Gallium disrupts iron metabolism of mycobacteria residing within human macrophages. (17/247)

Mycobacterium tuberculosis and M. avium complex (MAC) enter and multiply within monocytes and macrophages in phagosomes. In vitro growth studies using standard culture media indicate that siderophore-mediated iron (Fe) acquisition plays a critical role in the growth and metabolism of both M. tuberculosis and MAC. However, the applicability of such studies to conditions within the macrophage phagosome is unclear, due in part to the absence of experimental means to inhibit such a process. Based on the ability of gallium (Ga(3+)) to concentrate within mononuclear phagocytes and on evidence that Ga disrupts cellular Fe-dependent metabolic pathways by substituting for Fe(3+) and failing to undergo redox cycling, we hypothesized that Ga could disrupt Fe acquisition and Fe-dependent metabolic pathways of mycobacteria. We find that Ga(NO(3))(3) and Ga-transferrin produce an Fe-reversible concentration-dependent growth inhibition of M. tuberculosis strains and MAC grown extracellularly and within human macrophages. Ga is bactericidal for M. tuberculosis growing extracellularly and within macrophages. Finally, we provide evidence that exogenously added Fe is acquired by intraphagosomal M. tuberculosis and that Ga inhibits this Fe acquisition. Thus, Ga(NO(3))(3) disruption of mycobacterial Fe metabolism may serve as an experimental means to study the mechanism of Fe acquisition by intracellular mycobacteria and the role of Fe in intracellular survival. Furthermore, given the inability of biological systems to discriminate between Ga and Fe, this approach could have broad applicability to the study of Fe metabolism of other intracellular pathogens.  (+info)

67Gallium in 68 consecutive infection searches. (18/247)

When employed in the study of peripheral infections, 67Ga scanning is sensitive and accurate. When used as a diagnostic tool for suspected abdominal abscesses, it locates and delineates abscesses in somewhat over half the cases. Moreover, the true-negative rate is high and the false-positive rate is acceptably low. Gallium scans should be interpreted with all available clinical information. The coexistence of noeplasm is a problem which at present is not completely resolved.  (+info)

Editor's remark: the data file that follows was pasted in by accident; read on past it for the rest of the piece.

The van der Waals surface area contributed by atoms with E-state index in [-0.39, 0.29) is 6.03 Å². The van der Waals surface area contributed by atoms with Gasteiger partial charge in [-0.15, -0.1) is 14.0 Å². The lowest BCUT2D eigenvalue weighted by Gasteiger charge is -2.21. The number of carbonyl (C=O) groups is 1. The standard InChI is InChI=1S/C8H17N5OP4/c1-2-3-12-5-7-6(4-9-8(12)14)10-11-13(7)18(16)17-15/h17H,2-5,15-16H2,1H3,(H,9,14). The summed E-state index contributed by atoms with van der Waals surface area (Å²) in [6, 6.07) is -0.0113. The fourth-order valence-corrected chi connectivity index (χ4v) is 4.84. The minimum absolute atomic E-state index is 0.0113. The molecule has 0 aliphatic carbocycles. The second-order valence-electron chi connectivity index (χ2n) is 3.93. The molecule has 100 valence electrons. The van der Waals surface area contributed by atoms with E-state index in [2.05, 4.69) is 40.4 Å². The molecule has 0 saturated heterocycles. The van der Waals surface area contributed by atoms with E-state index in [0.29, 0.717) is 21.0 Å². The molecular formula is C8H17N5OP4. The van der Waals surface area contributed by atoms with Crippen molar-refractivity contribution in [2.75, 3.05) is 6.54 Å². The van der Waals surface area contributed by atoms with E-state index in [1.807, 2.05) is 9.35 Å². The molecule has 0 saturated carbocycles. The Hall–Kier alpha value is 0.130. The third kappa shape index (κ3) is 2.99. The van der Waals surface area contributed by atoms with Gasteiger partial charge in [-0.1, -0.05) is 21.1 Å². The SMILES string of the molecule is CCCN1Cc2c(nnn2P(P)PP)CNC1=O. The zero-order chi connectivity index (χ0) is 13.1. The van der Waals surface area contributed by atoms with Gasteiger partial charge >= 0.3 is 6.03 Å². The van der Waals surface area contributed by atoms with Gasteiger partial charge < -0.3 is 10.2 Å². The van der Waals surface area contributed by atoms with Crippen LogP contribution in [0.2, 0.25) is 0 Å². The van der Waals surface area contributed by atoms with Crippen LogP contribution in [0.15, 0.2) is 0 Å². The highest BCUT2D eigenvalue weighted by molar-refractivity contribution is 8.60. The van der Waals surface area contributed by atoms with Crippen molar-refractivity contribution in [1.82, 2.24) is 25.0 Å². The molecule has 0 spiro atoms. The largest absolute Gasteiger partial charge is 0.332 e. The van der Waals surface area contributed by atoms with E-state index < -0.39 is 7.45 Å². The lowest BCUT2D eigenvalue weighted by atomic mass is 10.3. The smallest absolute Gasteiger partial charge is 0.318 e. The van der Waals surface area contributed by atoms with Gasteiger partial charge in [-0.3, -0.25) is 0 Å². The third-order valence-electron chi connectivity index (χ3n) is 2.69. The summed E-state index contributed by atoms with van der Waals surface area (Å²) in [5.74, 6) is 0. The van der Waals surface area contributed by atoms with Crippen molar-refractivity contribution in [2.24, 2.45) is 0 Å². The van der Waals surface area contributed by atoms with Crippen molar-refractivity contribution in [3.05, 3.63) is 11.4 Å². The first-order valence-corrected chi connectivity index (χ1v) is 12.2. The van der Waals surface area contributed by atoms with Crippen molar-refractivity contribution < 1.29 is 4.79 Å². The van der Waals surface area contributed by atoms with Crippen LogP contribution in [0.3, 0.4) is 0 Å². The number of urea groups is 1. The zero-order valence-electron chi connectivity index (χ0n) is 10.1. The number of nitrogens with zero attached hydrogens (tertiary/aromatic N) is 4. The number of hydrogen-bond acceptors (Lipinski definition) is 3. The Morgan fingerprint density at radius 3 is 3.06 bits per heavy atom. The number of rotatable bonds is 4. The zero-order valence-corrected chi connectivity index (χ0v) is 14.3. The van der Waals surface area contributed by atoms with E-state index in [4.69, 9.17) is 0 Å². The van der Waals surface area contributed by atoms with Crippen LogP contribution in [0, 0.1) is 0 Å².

Three-dimensional reconstruction of lung perfusion image with positron detection. (19/247)

Transverse section images of the distribution of pulmonary perfusion in a canine have been obtained using microspheres labeled with the positron-emitting isotope 68Ga and a three-dimensional reconstruction technique. The reconstruction method is more accurate than conventional tomographic procedures and is facilitated by the use of positron detection. The transverse sections presented demonstrate the capacity of the technique to delineate reduction in regional perfusion resulting from occlusion of the artery to the left lower lobe.  (+info)

Gallium gallbladder scanning in cholecystitis. (20/247)

Gallium has been shown to accumulate in metabolically active tissue including sites of infection. The purpose of this study was to evaluate gallium scanning in cholecystitis. Ten patients with cholecystitis were studied using conventional gallium scanning techniques. Five patients with acute cholecystitis showed intense gallium accumulation in the gallbladder area. One of five patients with chronic cholecystitis showed significant accumulation in the gallbladder. The limitations of this method are mainly the need for serial scanning to rule out gallium accumulation in the hepatic flexure of the colon and also the failure to detect consistently a chronically diseased fibrotic gallbladder. We conclude that gallium scanning of the gallbladder is an important adjunctive study in the evaluation of cholecystitis.  (+info)